I love to chat with the kids. We talk about school and sports...and sometimes girls (all the teenagers are boys). Teresa doesn't speak much English so our conversations are limited, although sometimes one of the kids will translate. When I asked what they ate for Thanksgiving and it turned out to be tamales, the next time they came, Teresa arrived with a huge plate full of four different kinds for your Dad and me, including one that was a dessert. 

They work hard and they expect their kids to. Jose also does some repair work for me. One time, he fixed a gate and, as he did so, taught their 10 year old how to do it. I've never seen a harsh word pass among any of the family members. It hurts my heart to know they might be discriminated against in these anti-immigrant times. They're all U.S. citizens (not that I condone nasty behavior toward people, whether or not they're citizens of this country).

As for my gardening abilities, they're as poor as yours except (and it's a big except), I seem to be able to grow bonsai trees in our bedroom! And to think that you started it all off a few years ago by giving me a small Juniper. I was sure it would die. Instead, it and my other five are thriving and, yes, I have to constantly prune them back.

And, just as you said in your piece, pruning them makes them grow back stronger and more beautiful. This is a lesson I try to take into my daily life. I feel lighter than air whenever I clean out an area of the house. Same with cleaning out my mind, although that's not as easy!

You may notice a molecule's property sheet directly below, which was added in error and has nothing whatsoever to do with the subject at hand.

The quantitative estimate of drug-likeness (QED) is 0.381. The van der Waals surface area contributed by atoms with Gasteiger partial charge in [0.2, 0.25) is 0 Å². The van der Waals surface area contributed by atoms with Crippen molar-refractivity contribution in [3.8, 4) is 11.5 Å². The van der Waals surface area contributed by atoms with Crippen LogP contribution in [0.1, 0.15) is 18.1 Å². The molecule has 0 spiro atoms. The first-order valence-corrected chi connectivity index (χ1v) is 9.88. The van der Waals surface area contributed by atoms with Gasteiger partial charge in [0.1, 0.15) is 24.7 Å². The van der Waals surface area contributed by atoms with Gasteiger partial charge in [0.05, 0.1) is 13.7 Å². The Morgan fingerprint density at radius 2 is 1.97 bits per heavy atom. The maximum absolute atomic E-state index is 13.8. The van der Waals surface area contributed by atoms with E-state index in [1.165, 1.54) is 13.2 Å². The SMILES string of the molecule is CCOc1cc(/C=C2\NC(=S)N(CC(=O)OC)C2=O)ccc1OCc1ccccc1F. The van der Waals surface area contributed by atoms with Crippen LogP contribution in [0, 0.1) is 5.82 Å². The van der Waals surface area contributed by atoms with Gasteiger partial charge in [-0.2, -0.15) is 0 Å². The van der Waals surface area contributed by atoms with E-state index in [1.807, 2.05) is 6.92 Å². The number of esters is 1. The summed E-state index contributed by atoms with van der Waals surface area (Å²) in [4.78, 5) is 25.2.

Sunday, July 22, 2018

Some Fun Summer Reads

Mara here:

Well, it's definitely summer.

And even though as an adult, life doesn't change that much over summer (it's not as if I'm suddenly spending a lot of time at the beach or anything), the heat of the summer days definitely makes me feel as if life is a little slower. Even though my school days are long behind me, I always mentally feel like I should be taking things less seriously during summer.

And mentally, this means I always look for books that are "summer reads" or books that would be easy to read if I were going on a vacation. I want to read fun books. I want to read books that don't require a lot of concentration to understand.

This is not to say that I don't read these books other times of the year, but I tend to seek out these books more in the summer. So I thought it would be fun to share some books that I've read that I think fall under this category. Most of these are books I've read recently. They're not necessarily my "favorite" books. But they were books I enjoyed (meaning I was sad when I got to the end) and were easy to read (meaning they hooked me fast and they were page turners).

I'm not going to give plot summaries because it's easier for you to just look them up at Amazon or whatever bookseller you prefer. Instead I'm just listing the titles and a quick reason why I liked the book.

—Let's Pretend This Never Happened by Jenny Lawson
I read this one a few years ago, but I'm including it on my list because I love it so much. It's laugh out loud funny. I very rarely actually laugh out loud when I'm reading, but this memoir is funny. If you have ever thought your life was crazy, Jenny Lawson's life is guaranteed to be crazier.